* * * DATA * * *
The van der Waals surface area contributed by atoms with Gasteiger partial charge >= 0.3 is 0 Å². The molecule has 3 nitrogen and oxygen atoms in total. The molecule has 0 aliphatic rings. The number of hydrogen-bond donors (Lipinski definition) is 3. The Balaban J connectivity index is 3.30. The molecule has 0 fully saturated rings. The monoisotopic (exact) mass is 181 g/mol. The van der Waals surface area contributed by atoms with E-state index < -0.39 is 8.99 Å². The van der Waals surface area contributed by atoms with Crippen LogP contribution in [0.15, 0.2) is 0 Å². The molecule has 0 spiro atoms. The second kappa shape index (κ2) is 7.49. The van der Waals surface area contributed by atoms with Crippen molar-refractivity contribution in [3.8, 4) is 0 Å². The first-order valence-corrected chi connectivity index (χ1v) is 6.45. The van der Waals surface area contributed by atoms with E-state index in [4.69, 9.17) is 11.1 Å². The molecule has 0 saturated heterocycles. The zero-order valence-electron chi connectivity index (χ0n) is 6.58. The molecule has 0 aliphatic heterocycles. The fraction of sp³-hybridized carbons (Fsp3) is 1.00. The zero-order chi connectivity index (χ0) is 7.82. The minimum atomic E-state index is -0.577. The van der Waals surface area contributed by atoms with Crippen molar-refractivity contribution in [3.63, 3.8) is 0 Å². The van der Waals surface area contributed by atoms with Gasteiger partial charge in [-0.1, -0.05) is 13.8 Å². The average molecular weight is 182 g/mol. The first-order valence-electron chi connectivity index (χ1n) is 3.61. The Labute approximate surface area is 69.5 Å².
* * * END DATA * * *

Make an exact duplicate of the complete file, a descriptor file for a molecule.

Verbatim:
The van der Waals surface area contributed by atoms with Gasteiger partial charge >= 0.3 is 0 Å². The molecule has 3 nitrogen and oxygen atoms in total. The molecule has 0 aliphatic rings. The number of hydrogen-bond donors (Lipinski definition) is 3. The Balaban J connectivity index is 3.30. The molecule has 0 fully saturated rings. The monoisotopic (exact) mass is 181 g/mol. The van der Waals surface area contributed by atoms with E-state index < -0.39 is 8.99 Å². The van der Waals surface area contributed by atoms with Crippen LogP contribution in [0.15, 0.2) is 0 Å². The molecule has 0 spiro atoms. The second kappa shape index (κ2) is 7.49. The van der Waals surface area contributed by atoms with Crippen molar-refractivity contribution in [3.8, 4) is 0 Å². The first-order valence-corrected chi connectivity index (χ1v) is 6.45. The van der Waals surface area contributed by atoms with E-state index in [4.69, 9.17) is 11.1 Å². The molecule has 0 saturated heterocycles. The zero-order valence-electron chi connectivity index (χ0n) is 6.58. The molecule has 0 aliphatic heterocycles. The fraction of sp³-hybridized carbons (Fsp3) is 1.00. The zero-order chi connectivity index (χ0) is 7.82. The minimum atomic E-state index is -0.577. The van der Waals surface area contributed by atoms with Crippen molar-refractivity contribution in [3.63, 3.8) is 0 Å². The van der Waals surface area contributed by atoms with Gasteiger partial charge in [-0.1, -0.05) is 13.8 Å². The average molecular weight is 182 g/mol. The first-order valence-electron chi connectivity index (χ1n) is 3.61. The Labute approximate surface area is 69.5 Å².